Author Archive for: ‘reifman’
We’ve discussed at length the Nevada tax dodge run by Microsoft Chairman Bill Gates, CEO Steve Ballmer and General Counsel Brad Smith. Well, they’ve joined FWD.US, the PAC run by Facebook’s Mark Zuckerberg – which is funding ads to promote drilling in ANWR and completion of the tar sands driven Keystone KXL pipeline (via Grist).
The Seattle Times failure to cover Microsoft’s $1.5 billion Nevada tax dodge is finally in the news again this week: The Stranger’s Slog Seattle Times Realizes Microsoft’s Running the Legislature, Slashdot Former Microsoft Managers Now In Charge of Washington State’s Budget and KEXP’s Mind Over Matter’s segment hosted me this morning for 30 minutes on the topic (mp3 to be posted).
In the past, I’ve written about my 2 hour meeting in 2010 with the paper’s Executive Editor David Boardman and a small group of his journalists, how his pledged coverage didn’t materialize and how the paper seems to have a conflict of interest with Microsoft’s Nevada tax dodge overseer Executive Vice President Brad Smith, staying silent on his tax dodge but publishing his editorial to raise sales taxes.
But finally today, with all of this in the news, I noticed that Boardman’s reporting on Microsoft through his twitter feed: The Bill Gates Handshake: Offensive, or Just Weird? A Photo Investigation. I agree with Boardman, Gates has a freaky handshake. Go ahead, read it. Then read about his paper’s coverage of Microsoft’s $4.37 billion in tax savings and Washington State’s $4 billion in education cuts.
The cost of using my full data allowance while roaming without an additional subscription fee would be $78,643.20. That’s 1,024 MB per GB x 5 x $15.63 per MB.
I guess an an illusory democracy controlled by oligopolies, that seems pretty fair.
In April 2010, Washington State’s Legislature changed the definition of its software royalty tax and effectively granted amnesty to Microsoft, helping the company lock up $1.51 billion in savings from its thirteen-year Nevada tax dodge - and more than $100 million annually each year into the future.
This is also when the state’s Department of Revenue began reinterpreting an obscure decades old tax on “the opportunity to dance” selectively auditing night clubs and dance clubs around the city and aggressively targeting them for back taxes.
The Century Ballroom, a popular Seattle dance club, was assessed $250,000 and is holding ongoing fundraisers to help pay its tax bill. Other popular clubs face tax bills of $30,000 and even $200,000:
The “Opportunity to Dance” is not in any law. It is only the DoR’s interpretation of the law in the Department’s rules. It is also impossible to clearly define what dance is, let alone what the opportunity to do so is. The DoR itself has acknowledged this.
From the time Microsoft opened its Nevada office until 2010, the company earned more than $509 billion – between 1/3 and 1/2 of that from software licensing. The Department of Revenue’s decision not to challenge the company’s Nevada accounting has contributed to repeated biennial deficits between $1 and $2 billion dollars and $4 billion in cuts to K-12 and Higher education. Yet, the state is using its resources to aggressively target the heart of Seattle’s music scene with bizarre tax legislation.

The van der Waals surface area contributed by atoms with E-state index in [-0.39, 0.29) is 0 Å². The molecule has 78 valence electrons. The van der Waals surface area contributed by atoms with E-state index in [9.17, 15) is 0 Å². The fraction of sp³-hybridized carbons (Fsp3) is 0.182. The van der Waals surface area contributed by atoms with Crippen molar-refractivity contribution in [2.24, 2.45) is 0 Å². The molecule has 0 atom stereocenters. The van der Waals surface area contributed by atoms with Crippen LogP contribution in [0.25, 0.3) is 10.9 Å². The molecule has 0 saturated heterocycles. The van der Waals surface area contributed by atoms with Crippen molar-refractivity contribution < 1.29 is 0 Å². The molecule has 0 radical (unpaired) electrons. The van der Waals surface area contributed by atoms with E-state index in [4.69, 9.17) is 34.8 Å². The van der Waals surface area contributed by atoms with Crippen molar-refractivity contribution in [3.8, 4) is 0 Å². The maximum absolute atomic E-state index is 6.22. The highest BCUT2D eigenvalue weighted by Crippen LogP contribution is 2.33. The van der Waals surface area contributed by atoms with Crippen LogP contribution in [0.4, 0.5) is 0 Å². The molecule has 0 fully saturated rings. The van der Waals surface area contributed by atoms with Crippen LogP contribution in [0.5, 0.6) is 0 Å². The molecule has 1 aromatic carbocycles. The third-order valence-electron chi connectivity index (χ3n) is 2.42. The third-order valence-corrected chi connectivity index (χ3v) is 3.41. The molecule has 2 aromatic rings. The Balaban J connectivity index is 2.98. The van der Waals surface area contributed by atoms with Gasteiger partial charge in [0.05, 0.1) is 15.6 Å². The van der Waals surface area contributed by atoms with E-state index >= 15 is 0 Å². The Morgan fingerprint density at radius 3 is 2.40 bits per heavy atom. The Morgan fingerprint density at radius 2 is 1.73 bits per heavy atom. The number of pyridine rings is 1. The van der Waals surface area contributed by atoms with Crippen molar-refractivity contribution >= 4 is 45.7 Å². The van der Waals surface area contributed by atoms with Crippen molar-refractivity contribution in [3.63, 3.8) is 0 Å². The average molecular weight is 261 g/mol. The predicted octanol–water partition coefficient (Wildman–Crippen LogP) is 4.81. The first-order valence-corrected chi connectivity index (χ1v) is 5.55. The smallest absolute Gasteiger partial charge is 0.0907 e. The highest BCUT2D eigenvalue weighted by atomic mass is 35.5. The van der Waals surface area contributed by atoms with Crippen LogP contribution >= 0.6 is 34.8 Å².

It works like this: If the state believes that you give your patrons the opportunity to dance, then you pay the tax even when people don’t dance. That’s according to Mike Gowrylow, with the Department of Revenue. Gowrylow: “You could have somebody go into a nightclub, or a bar, or tavern, and they pay cover charges. Unless you followed every person around, you wouldn’t know if they actually danced or not, so the only simple way we could have of defining this is if you give them the opportunity to dance, then the tax applies.”
It gets better:
Gowrylow says auditors search the Internet to find out whether people dance at specific clubs. One clubowner reports an auditor told him: “You have the opportunity to dance, and we verified it by 8 or 10 different references on Yelp.” - Dance Tax Causes Confusion Among Seattle Venues
From The Stranger:
“My auditor… came in with an obituary of a girl who committed suicide,” says another club owner. “When I argued that we aren’t primarily a dance club—we have ‘No Dancing’ signs up everywhere—she flashed this obit that said the girl liked to dance at [our club]. The auditor said, ‘I know this is ridiculous, but I have to do this.’”
Also from KUOW:
One club discourages dancing when it charges a cover, says owner Jason Llorin. “You put things where they think it’s a dance floor — you just put a stool, or you put a tabletop with stools all around it. That’s, you know, that’s all you can do.”
Since it gave away more than $100 million in annual taxes to shareholders of the country’s wealthiest, most profitable corporations, the Department of Revenue is now using its powers to target tiny little dance halls and night clubs – to find $880,000 in annual revenue. The Century Ballroom’s fundraising efforts are essentially paying for Microsoft’s Nevada tax dodge.
- Dancers Protest Washington ‘Dance Tax’
- A New Tax on Dancing
- Dance Tax Causes Confusion Among Seattle Venues
- Business owners struggling to pay so-called ‘dance tax’
- Dummies Guide to Microsoft’s Nevada Tax Dodge
- The Third Anniversary of Washington State’s Big Tax Gift to Microsoft
- Microsoft Won’t Release Royalty Tax Payments
- Hunter’s Promised Royalty Tax Revenue Never Materialized